These Are America’s Most Endangered Rivers in 2023
WASHINGTON — American Rivers, a nonprofit environmental organization, published its most recent annual list of America’s Most Endangered Rivers, highlighting 10 rivers in the United States where climate change and adverse industrial and human activity have put water supplies and ecosystems at risk.
While many of the rivers on the 2023 list are repeats from years past, some are facing new and more complex dangers, including harsher adverse human activity and compounded climate change effects.
The Colorado River tops the list as America’s Most Endangered River for the second year.
What American Rivers calls, “one of the greatest natural treasures in the nation” is in peril this year especially due to severe drought conditions.
“Rising temperatures and severe drought driven by climate change, combined with outdated river management and overallocation of limited water supplies put this iconic river at serious risk,” the report said.
“As it makes critical decisions about water management along the Colorado River, the Bureau of Reclamation must consider the environment a key component of public health and safety and prioritize the ecological health of the Grand Canyon.”
Also in dire condition are the Ohio, Clark Fork and Lehigh rivers, which American Rivers claims are threatened mainly due to pollution, affecting the quality of life for many local communities that rely on these rivers for drinking water as well as fishing and recreation.
“The Lehigh River, flowing out of the Appalachian Mountains and through the densely populated Lehigh Valley region, is the ‘backyard river’ for half a million people, and the keystone to Northeastern Pennsylvania’s outdoor recreation industry,” the report said.
“But as the region becomes the logistics hub of the eastern seaboard, with over four square miles of warehouses and distribution centers built to date, the river’s health is at risk. Unless federal, state, and local decision-makers act to improve protections for local waterways, the area’s clean water and wildlife habitat could suffer irreversible harm.”
Dredging and dam construction are the main culprits affecting the Pearl and Snake rivers.
While the Pearl — one of the most biodiverse rivers in the country and the primary drinking water source of Jackson, Mississippi — is threatened by a development project that could result in a community water crisis, the Salmon River’s series of four dams may be wiping out its namesake fish, the salmon.
Fish of several varieties are struggling for survival in the Eel River, where American Rivers says dam removal is also necessary to protect vital fish habitat, honor treaties and commitments to tribal nations, and improve community health and wellness.
“The Eel River once teemed with abundant native fish and other wildlife, supporting the Wiyot, Sinkyone, Lassik, Nongatl, Yuki, and Wailaki peoples, who have lived along the river since time immemorial. Today the river’s Chinook salmon, steelhead, and Pacific lamprey are all headed toward extinction in large part because of two obsolete dams,” the report said.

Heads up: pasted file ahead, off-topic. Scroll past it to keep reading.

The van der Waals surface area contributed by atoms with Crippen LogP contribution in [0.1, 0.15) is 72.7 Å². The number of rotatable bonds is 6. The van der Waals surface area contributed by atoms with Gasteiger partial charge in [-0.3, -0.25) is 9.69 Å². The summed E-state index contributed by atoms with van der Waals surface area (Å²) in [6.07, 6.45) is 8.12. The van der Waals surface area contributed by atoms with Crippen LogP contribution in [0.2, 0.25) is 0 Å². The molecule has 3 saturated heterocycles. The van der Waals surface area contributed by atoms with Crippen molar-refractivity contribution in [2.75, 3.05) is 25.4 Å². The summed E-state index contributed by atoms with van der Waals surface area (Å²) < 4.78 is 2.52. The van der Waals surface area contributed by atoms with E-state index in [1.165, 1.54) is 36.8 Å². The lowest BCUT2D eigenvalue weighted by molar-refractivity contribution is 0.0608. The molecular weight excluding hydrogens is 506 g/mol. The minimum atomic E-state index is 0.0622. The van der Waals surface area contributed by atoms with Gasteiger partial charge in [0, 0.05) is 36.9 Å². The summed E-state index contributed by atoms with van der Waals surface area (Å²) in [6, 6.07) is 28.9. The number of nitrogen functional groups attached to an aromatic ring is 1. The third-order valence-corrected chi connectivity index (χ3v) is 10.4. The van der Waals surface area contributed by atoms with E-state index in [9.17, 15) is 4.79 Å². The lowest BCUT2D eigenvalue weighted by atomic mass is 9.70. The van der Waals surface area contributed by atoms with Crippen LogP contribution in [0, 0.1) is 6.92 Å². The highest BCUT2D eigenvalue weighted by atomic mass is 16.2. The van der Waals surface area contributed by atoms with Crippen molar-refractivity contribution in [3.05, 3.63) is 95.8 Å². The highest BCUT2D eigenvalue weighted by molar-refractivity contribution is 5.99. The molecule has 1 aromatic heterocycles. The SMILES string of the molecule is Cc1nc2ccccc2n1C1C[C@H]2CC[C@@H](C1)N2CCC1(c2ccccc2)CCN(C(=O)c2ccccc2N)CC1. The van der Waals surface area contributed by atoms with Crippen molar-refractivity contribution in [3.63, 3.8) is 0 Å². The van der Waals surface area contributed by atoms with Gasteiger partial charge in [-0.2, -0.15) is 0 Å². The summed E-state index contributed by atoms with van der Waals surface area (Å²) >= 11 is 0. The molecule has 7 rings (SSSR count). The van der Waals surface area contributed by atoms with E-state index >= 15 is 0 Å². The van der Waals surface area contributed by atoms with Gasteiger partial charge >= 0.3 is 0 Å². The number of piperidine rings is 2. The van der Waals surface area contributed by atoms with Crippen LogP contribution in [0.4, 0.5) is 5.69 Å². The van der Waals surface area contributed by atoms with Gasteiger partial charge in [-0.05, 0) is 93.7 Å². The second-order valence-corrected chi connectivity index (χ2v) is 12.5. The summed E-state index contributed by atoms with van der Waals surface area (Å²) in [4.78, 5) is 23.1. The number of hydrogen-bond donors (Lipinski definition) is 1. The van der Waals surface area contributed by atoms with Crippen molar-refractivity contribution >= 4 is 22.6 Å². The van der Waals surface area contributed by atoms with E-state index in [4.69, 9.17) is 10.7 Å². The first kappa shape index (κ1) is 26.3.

Mining is a concern for the Chilkat and Klehini rivers, where American Rivers says proper permitting requirements are needed to ensure the protection of the entire ecosystem, as well as the Okefenokee Swamp, a unique wetland that risks increased drought and catastrophic fire posed by proposed titanium mining plans.
A shuttered pulp mill actively leaking toxic chemicals into the groundwater around the Clark Fork River, in addition to past copper mining operations, is also decimating Montana’s Clark Fork River.
“The Clark Fork is a regional boating and angling destination and supplies some of the richest habitat in the lower 48,” American Rivers’ report said. “Throughout European settlement and industrial development, the Clark Fork was the backbone of large-scale enterprises that left a legacy of pollution and ecological damage.”
“Community members, advocates, tribes, and government officials are among many who have been helping to heal the river, however, the shuttered Smurfit-Stone pulp mill threatens to reverse the gains made. … Pollutants threaten fish and wildlife and put the health of tribal subsistence fishers at risk. Through federal superfund law, the polluters are responsible for cleaning up the site.”
Here is American Rivers’ complete list of 2023 Most Endangered Rivers and the major threat each is facing:
- 1. Colorado River in the Grand Canyon: CLIMATE CHANGE & OUTDATED WATER MANAGEMENT.
- 2. Ohio River: POLLUTION & CLIMATE CHANGE.
- 3. Pearl River: DREDGING & DAM CONSTRUCTION.
- 4. Snake River: FOUR FEDERAL DAMS.
- 5. Clark Fork River: PULP MILL POLLUTION.
- 6. Eel River: DAMS.
- 7. Lehigh River: POORLY PLANNED DEVELOPMENT.
- 8. Chilkat and Klehini rivers: MINING.
- 9. Rio Gallinas: CLIMATE CHANGE & OUTDATED FOREST & WATERSHED MANAGEMENT.
- 10. Okefenokee Swamp: MINING.
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